THE BLOG
14/11/2013 12:25 GMT | Updated 23/01/2014 18:58 GMT

The Myth of an In-Out EU Referendum

As MPs discuss the European Union Referendum Bill, it is worth reflecting on a truth which seems to have escaped most people's attention - the idea of a simple in-out decision is a myth. The reason for this is that, should UK citizens vote to leave the EU, further decisions will then be taken as to the nature of the UK's new relationship with the EU as a non-member.

As MPs discuss the European Union Referendum Bill, it is worth reflecting on a truth which seems to have escaped most people's attention - the idea of a simple in-out decision is a myth. The reason for this is that, should UK citizens vote to leave the EU, further decisions will then be taken as to the nature of the UK's new relationship with the EU as a non-member.

Some form of new trade and economic relationship will, without question, be developed to replace full membership. Yet, as things stand, these dimensions of a referendum decision that would have profound long-term impacts for the UK have yet to be debated.

Two particular alternatives are frequently cited. Let us call them the Norwegian and the Swiss Models.

Norway, with Iceland and Liechtenstein, is part of the Single European Market (SEM) through membership of the European Economic Area (EEA). This means they are part of the largest internal market in the world, with free access to more than half a billion consumers.

It also means that they have to implement all SEM-related legislation (and pay into the EU budget each year) but, because they are not full EU members, they have no formal role in agreeing the legislation they have to implement.

A 2012 report for the Norwegian government investigated Norway's relationship with the EU. Two quotes from Chapter 26 are important in this context: "Norway lacks representation and access to decision-making in the EU, at the same time as having committed itself to adopting large parts of EU legislation. Formal sovereignty is an illusion."

Also: "Norway's model of integration with the EU is democratically misleading, in that it gives the impression of greater national sovereignty than is really the case."

So, for Norway, there is a trade-off between trade and sovereignty, with trade winning out (in 2012, more than 80% of their merchandise exports went to the EU; 55% of merchandise imports came from the EU).

The Swiss model is very different (partly because Switzerland is not in the EEA, contrary to what Sir Andrew Green, chairman of Migration Watch, said in a recent interview with the BBC).

Switzerland has chosen instead to negotiate trade agreements with the EU - currently, about 100 of them - despite which, financial services are still excluded from free trade with the EU.

This morass of agreements is overseen by around 15 joint committees. Given the concerns expressed in some quarters about EU bureaucracy the Swiss Model is extremely bureaucratic and, in the case of financial services, fails to deliver free market access.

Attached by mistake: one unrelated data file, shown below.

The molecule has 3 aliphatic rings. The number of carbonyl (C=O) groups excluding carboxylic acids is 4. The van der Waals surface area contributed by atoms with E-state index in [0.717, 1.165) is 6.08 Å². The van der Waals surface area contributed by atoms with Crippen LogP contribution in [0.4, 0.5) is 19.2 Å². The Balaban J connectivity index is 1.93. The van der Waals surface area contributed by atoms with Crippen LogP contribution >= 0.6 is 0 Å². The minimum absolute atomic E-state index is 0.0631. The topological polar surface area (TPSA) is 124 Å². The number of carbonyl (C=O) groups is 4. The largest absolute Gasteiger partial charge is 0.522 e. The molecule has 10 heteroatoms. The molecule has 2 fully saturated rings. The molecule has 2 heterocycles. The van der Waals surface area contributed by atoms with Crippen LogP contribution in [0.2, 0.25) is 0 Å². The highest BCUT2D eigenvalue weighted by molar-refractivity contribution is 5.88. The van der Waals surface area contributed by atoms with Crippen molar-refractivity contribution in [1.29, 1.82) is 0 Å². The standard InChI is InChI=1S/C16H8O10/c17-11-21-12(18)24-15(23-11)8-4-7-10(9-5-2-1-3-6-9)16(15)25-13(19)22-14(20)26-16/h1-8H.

So what do we gain from being a full member of the EU? I am only going to focus here on those issues relating to my central argument. Attempts to quantify the benefits and costs of membership are for another time.

One thing pretty much everyone can agree on is that the EU is an extremely complex organisation. But this is inevitable given the fact that the EU is not a country but, instead, has been established and developed by its member states over many years, to balance the varying and sometimes competing interests of those member states.

The essence of EU decision making is completely different to the notion usually put forward - of the EU, "Europe" or "Brussels" foisting legislation on helpless member states.

As the Norwegian government recognises, being a non-member denies them a seat at the policy-making table that they would have as a full member. It is trite but important to note that "Brussels" cannot make policies, because Brussels is a city and cities do not make policies, people do.

But who are those people? In essence, there are two groups who co-decide legislation. One is the governments of the EU member states, whose ministers make up the Council of the European Union. The other is the European Parliament, made up of the MEPs we vote for, as citizens of EU member states.

It is the case that the European Commission, the EUs main administrative body, is the only body which can propose legislation. It is also the case that, whatever the Commission proposes, if it is not agreed jointly by the Council and Parliament, it does not become law. To put it another way, EU laws are decided collectively by our national governments' ministers and our directly-elected MEPs.

A vote to withdraw from the EU would result in UK governments having to spend years negotiating new arrangements with our single largest export market to restore market access - having first to decide exactly what model of relationship should be adopted.

As a result, the idea of a simple in-out vote is a myth. For voters truly to understand the options they face the alternatives, such as the Norwegian and Swiss Models of external relationship, would have to be presented to them. This would, necessarily, require exposing the myth of a monolithic "Brussels" arbitrarily dropping legislation on member states.

Instead, it would have to be made clear that full membership brings with it full participation in EU policy-making, via our government ministers and our MEPs.

Only once that has been set out and explained can the reality of what would be given up by EU exit be fully understood and voted upon.